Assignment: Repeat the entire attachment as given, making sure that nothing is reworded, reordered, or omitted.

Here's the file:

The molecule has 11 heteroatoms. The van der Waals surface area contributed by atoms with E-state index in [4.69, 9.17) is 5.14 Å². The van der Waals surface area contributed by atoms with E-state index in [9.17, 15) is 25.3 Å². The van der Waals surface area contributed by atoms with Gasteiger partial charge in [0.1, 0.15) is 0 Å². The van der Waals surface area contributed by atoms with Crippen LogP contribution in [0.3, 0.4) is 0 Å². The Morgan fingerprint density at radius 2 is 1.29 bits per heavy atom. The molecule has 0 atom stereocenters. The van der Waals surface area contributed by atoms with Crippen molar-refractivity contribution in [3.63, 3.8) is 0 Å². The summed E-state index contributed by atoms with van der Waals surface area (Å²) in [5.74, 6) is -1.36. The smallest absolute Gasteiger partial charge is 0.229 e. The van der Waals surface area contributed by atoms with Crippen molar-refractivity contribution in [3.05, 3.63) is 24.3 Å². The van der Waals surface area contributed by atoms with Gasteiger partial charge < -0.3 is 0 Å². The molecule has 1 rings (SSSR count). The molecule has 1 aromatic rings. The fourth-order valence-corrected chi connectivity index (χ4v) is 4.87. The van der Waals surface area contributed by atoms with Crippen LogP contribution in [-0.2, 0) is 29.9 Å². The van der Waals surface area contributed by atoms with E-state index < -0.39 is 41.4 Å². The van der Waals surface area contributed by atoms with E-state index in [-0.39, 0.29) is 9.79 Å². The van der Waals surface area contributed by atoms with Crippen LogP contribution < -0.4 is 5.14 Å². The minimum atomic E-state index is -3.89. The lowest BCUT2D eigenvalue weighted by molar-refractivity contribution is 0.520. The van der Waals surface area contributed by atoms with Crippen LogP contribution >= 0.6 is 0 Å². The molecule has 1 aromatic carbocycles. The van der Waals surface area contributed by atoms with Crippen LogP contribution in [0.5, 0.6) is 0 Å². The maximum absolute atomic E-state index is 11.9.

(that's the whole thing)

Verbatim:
The molecule has 11 heteroatoms. The van der Waals surface area contributed by atoms with E-state index in [4.69, 9.17) is 5.14 Å². The van der Waals surface area contributed by atoms with E-state index in [9.17, 15) is 25.3 Å². The van der Waals surface area contributed by atoms with Gasteiger partial charge in [0.1, 0.15) is 0 Å². The van der Waals surface area contributed by atoms with Crippen LogP contribution in [0.3, 0.4) is 0 Å². The Morgan fingerprint density at radius 2 is 1.29 bits per heavy atom. The molecule has 0 atom stereocenters. The van der Waals surface area contributed by atoms with Crippen molar-refractivity contribution in [3.63, 3.8) is 0 Å². The summed E-state index contributed by atoms with van der Waals surface area (Å²) in [5.74, 6) is -1.36. The smallest absolute Gasteiger partial charge is 0.229 e. The van der Waals surface area contributed by atoms with Crippen molar-refractivity contribution in [3.05, 3.63) is 24.3 Å². The van der Waals surface area contributed by atoms with Gasteiger partial charge < -0.3 is 0 Å². The molecule has 1 rings (SSSR count). The molecule has 1 aromatic rings. The fourth-order valence-corrected chi connectivity index (χ4v) is 4.87. The van der Waals surface area contributed by atoms with Crippen LogP contribution in [-0.2, 0) is 29.9 Å². The van der Waals surface area contributed by atoms with E-state index < -0.39 is 41.4 Å². The van der Waals surface area contributed by atoms with E-state index in [-0.39, 0.29) is 9.79 Å². The van der Waals surface area contributed by atoms with Crippen LogP contribution < -0.4 is 5.14 Å². The minimum atomic E-state index is -3.89. The lowest BCUT2D eigenvalue weighted by molar-refractivity contribution is 0.520. The van der Waals surface area contributed by atoms with Crippen LogP contribution >= 0.6 is 0 Å². The molecule has 1 aromatic carbocycles. The van der Waals surface area contributed by atoms with Crippen LogP contribution in [0.5, 0.6) is 0 Å². The maximum absolute atomic E-state index is 11.9.